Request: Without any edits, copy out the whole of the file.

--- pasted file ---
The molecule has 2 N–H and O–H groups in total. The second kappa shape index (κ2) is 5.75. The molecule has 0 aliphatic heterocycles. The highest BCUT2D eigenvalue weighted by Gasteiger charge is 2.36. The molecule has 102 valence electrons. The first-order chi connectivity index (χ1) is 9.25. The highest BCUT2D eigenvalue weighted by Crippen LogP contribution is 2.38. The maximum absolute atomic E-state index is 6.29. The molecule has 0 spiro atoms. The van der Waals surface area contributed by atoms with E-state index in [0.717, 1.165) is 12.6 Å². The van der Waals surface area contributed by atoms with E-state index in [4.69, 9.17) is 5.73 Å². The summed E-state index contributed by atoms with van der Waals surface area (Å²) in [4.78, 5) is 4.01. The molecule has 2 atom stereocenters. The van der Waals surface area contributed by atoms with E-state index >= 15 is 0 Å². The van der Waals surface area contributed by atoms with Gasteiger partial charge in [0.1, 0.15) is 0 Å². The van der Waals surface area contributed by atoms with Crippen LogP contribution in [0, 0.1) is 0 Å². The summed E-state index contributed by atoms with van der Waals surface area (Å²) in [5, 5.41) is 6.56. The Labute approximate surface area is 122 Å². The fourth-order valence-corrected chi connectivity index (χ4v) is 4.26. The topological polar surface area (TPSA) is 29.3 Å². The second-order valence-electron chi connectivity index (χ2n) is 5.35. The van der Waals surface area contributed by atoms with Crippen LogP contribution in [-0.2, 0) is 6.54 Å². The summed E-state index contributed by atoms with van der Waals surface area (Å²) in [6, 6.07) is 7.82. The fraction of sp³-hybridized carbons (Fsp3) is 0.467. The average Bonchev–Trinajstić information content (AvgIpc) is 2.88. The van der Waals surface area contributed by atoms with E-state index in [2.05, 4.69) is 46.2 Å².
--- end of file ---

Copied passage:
The molecule has 2 N–H and O–H groups in total. The second kappa shape index (κ2) is 5.75. The molecule has 0 aliphatic heterocycles. The highest BCUT2D eigenvalue weighted by Gasteiger charge is 2.36. The molecule has 102 valence electrons. The first-order chi connectivity index (χ1) is 9.25. The highest BCUT2D eigenvalue weighted by Crippen LogP contribution is 2.38. The maximum absolute atomic E-state index is 6.29. The molecule has 0 spiro atoms. The van der Waals surface area contributed by atoms with E-state index in [0.717, 1.165) is 12.6 Å². The van der Waals surface area contributed by atoms with E-state index in [4.69, 9.17) is 5.73 Å². The summed E-state index contributed by atoms with van der Waals surface area (Å²) in [4.78, 5) is 4.01. The molecule has 2 atom stereocenters. The van der Waals surface area contributed by atoms with E-state index >= 15 is 0 Å². The van der Waals surface area contributed by atoms with Gasteiger partial charge in [0.1, 0.15) is 0 Å². The van der Waals surface area contributed by atoms with Crippen LogP contribution in [0, 0.1) is 0 Å². The summed E-state index contributed by atoms with van der Waals surface area (Å²) in [5, 5.41) is 6.56. The Labute approximate surface area is 122 Å². The fourth-order valence-corrected chi connectivity index (χ4v) is 4.26. The topological polar surface area (TPSA) is 29.3 Å². The second-order valence-electron chi connectivity index (χ2n) is 5.35. The van der Waals surface area contributed by atoms with Crippen LogP contribution in [-0.2, 0) is 6.54 Å². The summed E-state index contributed by atoms with van der Waals surface area (Å²) in [6, 6.07) is 7.82. The fraction of sp³-hybridized carbons (Fsp3) is 0.467. The average Bonchev–Trinajstić information content (AvgIpc) is 2.88. The van der Waals surface area contributed by atoms with E-state index in [2.05, 4.69) is 46.2 Å².